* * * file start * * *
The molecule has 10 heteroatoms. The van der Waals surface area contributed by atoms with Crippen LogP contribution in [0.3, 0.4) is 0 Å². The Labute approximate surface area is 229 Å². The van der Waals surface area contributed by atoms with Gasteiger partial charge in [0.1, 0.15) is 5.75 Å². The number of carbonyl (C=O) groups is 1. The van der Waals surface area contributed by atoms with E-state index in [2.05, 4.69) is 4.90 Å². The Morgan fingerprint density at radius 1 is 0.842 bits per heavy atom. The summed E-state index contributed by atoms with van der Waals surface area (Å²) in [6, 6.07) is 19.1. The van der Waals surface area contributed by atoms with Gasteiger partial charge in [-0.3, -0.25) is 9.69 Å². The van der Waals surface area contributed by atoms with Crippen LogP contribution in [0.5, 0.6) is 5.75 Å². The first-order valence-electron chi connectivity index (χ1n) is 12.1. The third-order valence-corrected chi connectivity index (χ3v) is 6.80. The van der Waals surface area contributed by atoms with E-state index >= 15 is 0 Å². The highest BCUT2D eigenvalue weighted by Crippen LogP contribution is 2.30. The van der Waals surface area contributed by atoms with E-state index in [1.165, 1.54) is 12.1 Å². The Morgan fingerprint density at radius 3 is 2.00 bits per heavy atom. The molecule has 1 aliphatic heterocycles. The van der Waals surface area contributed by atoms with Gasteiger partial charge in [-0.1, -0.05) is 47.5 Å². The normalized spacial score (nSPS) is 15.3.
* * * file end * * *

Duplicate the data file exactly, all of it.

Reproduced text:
The molecule has 10 heteroatoms. The van der Waals surface area contributed by atoms with Crippen LogP contribution in [0.3, 0.4) is 0 Å². The Labute approximate surface area is 229 Å². The van der Waals surface area contributed by atoms with Gasteiger partial charge in [0.1, 0.15) is 5.75 Å². The number of carbonyl (C=O) groups is 1. The van der Waals surface area contributed by atoms with E-state index in [2.05, 4.69) is 4.90 Å². The Morgan fingerprint density at radius 1 is 0.842 bits per heavy atom. The summed E-state index contributed by atoms with van der Waals surface area (Å²) in [6, 6.07) is 19.1. The van der Waals surface area contributed by atoms with Gasteiger partial charge in [-0.3, -0.25) is 9.69 Å². The van der Waals surface area contributed by atoms with Crippen LogP contribution in [0.5, 0.6) is 5.75 Å². The first-order valence-electron chi connectivity index (χ1n) is 12.1. The third-order valence-corrected chi connectivity index (χ3v) is 6.80. The van der Waals surface area contributed by atoms with E-state index >= 15 is 0 Å². The highest BCUT2D eigenvalue weighted by Crippen LogP contribution is 2.30. The van der Waals surface area contributed by atoms with E-state index in [1.165, 1.54) is 12.1 Å². The Morgan fingerprint density at radius 3 is 2.00 bits per heavy atom. The molecule has 1 aliphatic heterocycles. The van der Waals surface area contributed by atoms with Gasteiger partial charge in [-0.1, -0.05) is 47.5 Å². The normalized spacial score (nSPS) is 15.3.